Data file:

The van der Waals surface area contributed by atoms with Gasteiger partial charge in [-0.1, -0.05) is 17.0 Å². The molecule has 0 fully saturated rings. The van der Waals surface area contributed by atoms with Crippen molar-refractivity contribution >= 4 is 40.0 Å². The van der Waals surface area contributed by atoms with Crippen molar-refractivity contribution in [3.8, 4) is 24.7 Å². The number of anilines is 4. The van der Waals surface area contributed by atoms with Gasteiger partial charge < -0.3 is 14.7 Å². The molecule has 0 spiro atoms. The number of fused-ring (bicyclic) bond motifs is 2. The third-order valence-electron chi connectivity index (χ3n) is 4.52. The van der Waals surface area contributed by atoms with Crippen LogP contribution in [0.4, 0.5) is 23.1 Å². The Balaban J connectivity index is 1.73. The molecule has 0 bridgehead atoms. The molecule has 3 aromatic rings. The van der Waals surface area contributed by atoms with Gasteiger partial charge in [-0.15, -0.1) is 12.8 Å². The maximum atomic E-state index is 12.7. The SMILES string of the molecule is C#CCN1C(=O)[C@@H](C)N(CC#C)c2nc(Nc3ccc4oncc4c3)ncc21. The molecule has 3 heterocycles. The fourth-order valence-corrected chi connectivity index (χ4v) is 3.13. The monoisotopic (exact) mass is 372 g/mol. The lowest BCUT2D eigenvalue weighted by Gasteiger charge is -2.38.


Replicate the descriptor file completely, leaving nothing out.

The van der Waals surface area contributed by atoms with Gasteiger partial charge in [-0.1, -0.05) is 17.0 Å². The molecule has 0 fully saturated rings. The van der Waals surface area contributed by atoms with Crippen molar-refractivity contribution >= 4 is 40.0 Å². The van der Waals surface area contributed by atoms with Crippen molar-refractivity contribution in [3.8, 4) is 24.7 Å². The number of anilines is 4. The van der Waals surface area contributed by atoms with Gasteiger partial charge < -0.3 is 14.7 Å². The molecule has 0 spiro atoms. The number of fused-ring (bicyclic) bond motifs is 2. The third-order valence-electron chi connectivity index (χ3n) is 4.52. The van der Waals surface area contributed by atoms with Crippen LogP contribution in [0.4, 0.5) is 23.1 Å². The Balaban J connectivity index is 1.73. The molecule has 0 bridgehead atoms. The molecule has 3 aromatic rings. The van der Waals surface area contributed by atoms with Gasteiger partial charge in [-0.15, -0.1) is 12.8 Å². The maximum atomic E-state index is 12.7. The SMILES string of the molecule is C#CCN1C(=O)[C@@H](C)N(CC#C)c2nc(Nc3ccc4oncc4c3)ncc21. The molecule has 3 heterocycles. The fourth-order valence-corrected chi connectivity index (χ4v) is 3.13. The monoisotopic (exact) mass is 372 g/mol. The lowest BCUT2D eigenvalue weighted by Gasteiger charge is -2.38.